McCullum backs HIV and AIDS campaign

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McCullum backs HIV and AIDS campaign

12 September 2007

Neil McCullum wears two caps – star cricketer for Scotland on the pitch as well as a physical education teacher.
Squeezing in training sessions and international cricket play when his day job allows, Neil also manages to make time in his busy schedule to support the ICC’s HIV awareness programme by visiting children infected with or affected by the illness.
In Nairobi earlier this year to face for the ICC World Cricket League, Neil together with a number of his team mates paid a visit to a local school for children living with HIV to coach a chosen few in the art of cricket.
The visit was part of the ICC’s partnership with UNAIDS and UNICEF to raise awareness and reduce stigma around HIV and the impact of AIDS on children and young people through the global campaign ‘Unite for children, United against AIDS’.
“We started with a group of six,” related Neil. “But soon more and more children joined in until the entire student body of 60 boys and girls surrounded us, clamouring for our help with their bowling and batting technique!”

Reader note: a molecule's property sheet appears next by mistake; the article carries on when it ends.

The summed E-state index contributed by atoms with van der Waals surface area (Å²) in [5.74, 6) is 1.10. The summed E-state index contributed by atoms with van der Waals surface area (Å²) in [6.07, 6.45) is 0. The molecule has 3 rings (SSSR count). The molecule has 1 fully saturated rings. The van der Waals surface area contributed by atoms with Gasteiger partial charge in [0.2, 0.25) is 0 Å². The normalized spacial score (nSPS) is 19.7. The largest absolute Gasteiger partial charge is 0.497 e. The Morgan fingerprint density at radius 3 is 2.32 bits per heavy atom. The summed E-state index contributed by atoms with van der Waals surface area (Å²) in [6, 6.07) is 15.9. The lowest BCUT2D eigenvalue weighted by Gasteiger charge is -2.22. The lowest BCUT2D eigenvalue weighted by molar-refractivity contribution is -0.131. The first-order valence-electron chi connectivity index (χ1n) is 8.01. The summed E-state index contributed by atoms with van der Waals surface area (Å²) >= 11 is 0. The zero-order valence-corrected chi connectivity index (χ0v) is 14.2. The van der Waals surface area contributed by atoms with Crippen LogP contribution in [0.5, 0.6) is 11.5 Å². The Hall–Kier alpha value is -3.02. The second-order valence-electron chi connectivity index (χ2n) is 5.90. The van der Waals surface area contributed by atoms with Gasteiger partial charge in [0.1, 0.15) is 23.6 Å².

Smiling at the memory of the visit, Neil then became thoughtful. “My visit that day was a massive eye-opener to the situation of these children,’ he said. “I was touched by their positive spirit and terrific enthusiasm.” He added: “It was a very moving experience and will remain a lasting memory.”
When he returns to his own students in Scotland, Neil makes a point of sharing his experiences with them to increase their awareness of HIV and to help reduce the stigma often associated with AIDS.
“It is important that young people at home are aware of the disease and of the situation of young people in other parts of the world who may be less fortunate,” explained Neil. “It is important that we come together around this issue and tackle it as a global community. The world must unite against AIDS.”
In South Africa to play in the inaugural ICC World Twenty20 2007, being held from 11 to 24 September, Neil, his teammates and all players of the 12 competing teams will be wearing red ribbons to show their support for children and young people infected with or affected by HIV in nine games of the tournament, including the final, to be televised around the world: ‘Uniting the world against HIV and AIDS.


Read more on the ICC Twenty20 World Championships
Read more on Unite for Children: Unite against AIDS